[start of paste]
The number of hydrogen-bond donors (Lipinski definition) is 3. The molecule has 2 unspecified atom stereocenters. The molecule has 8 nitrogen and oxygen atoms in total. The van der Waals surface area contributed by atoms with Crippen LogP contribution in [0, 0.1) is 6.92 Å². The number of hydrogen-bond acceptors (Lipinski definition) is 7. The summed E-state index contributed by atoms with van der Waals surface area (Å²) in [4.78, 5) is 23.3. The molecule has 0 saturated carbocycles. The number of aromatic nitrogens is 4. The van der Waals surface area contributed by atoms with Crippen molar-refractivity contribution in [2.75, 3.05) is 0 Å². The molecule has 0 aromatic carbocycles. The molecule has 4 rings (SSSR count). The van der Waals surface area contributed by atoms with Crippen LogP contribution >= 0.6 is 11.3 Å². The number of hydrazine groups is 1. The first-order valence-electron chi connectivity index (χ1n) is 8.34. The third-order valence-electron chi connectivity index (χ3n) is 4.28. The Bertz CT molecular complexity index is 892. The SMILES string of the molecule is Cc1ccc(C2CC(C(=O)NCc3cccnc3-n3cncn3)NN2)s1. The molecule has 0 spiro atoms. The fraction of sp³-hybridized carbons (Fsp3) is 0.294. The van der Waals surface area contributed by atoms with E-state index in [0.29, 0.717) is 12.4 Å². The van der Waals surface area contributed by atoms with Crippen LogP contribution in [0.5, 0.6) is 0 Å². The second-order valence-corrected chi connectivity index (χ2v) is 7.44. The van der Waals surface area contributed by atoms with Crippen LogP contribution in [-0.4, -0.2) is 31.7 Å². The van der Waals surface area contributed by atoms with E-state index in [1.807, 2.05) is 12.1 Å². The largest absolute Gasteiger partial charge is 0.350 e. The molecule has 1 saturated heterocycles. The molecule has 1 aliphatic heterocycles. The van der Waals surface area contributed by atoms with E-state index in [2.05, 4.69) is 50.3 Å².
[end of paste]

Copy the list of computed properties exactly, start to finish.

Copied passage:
The number of hydrogen-bond donors (Lipinski definition) is 3. The molecule has 2 unspecified atom stereocenters. The molecule has 8 nitrogen and oxygen atoms in total. The van der Waals surface area contributed by atoms with Crippen LogP contribution in [0, 0.1) is 6.92 Å². The number of hydrogen-bond acceptors (Lipinski definition) is 7. The summed E-state index contributed by atoms with van der Waals surface area (Å²) in [4.78, 5) is 23.3. The molecule has 0 saturated carbocycles. The number of aromatic nitrogens is 4. The van der Waals surface area contributed by atoms with Crippen molar-refractivity contribution in [2.75, 3.05) is 0 Å². The molecule has 0 aromatic carbocycles. The molecule has 4 rings (SSSR count). The van der Waals surface area contributed by atoms with Crippen LogP contribution >= 0.6 is 11.3 Å². The number of hydrazine groups is 1. The first-order valence-electron chi connectivity index (χ1n) is 8.34. The third-order valence-electron chi connectivity index (χ3n) is 4.28. The Bertz CT molecular complexity index is 892. The SMILES string of the molecule is Cc1ccc(C2CC(C(=O)NCc3cccnc3-n3cncn3)NN2)s1. The molecule has 0 spiro atoms. The fraction of sp³-hybridized carbons (Fsp3) is 0.294. The van der Waals surface area contributed by atoms with E-state index in [0.29, 0.717) is 12.4 Å². The van der Waals surface area contributed by atoms with Crippen LogP contribution in [0.5, 0.6) is 0 Å². The second-order valence-corrected chi connectivity index (χ2v) is 7.44. The van der Waals surface area contributed by atoms with Crippen LogP contribution in [-0.4, -0.2) is 31.7 Å². The van der Waals surface area contributed by atoms with E-state index in [1.807, 2.05) is 12.1 Å². The largest absolute Gasteiger partial charge is 0.350 e. The molecule has 1 saturated heterocycles. The molecule has 1 aliphatic heterocycles. The van der Waals surface area contributed by atoms with E-state index in [2.05, 4.69) is 50.3 Å².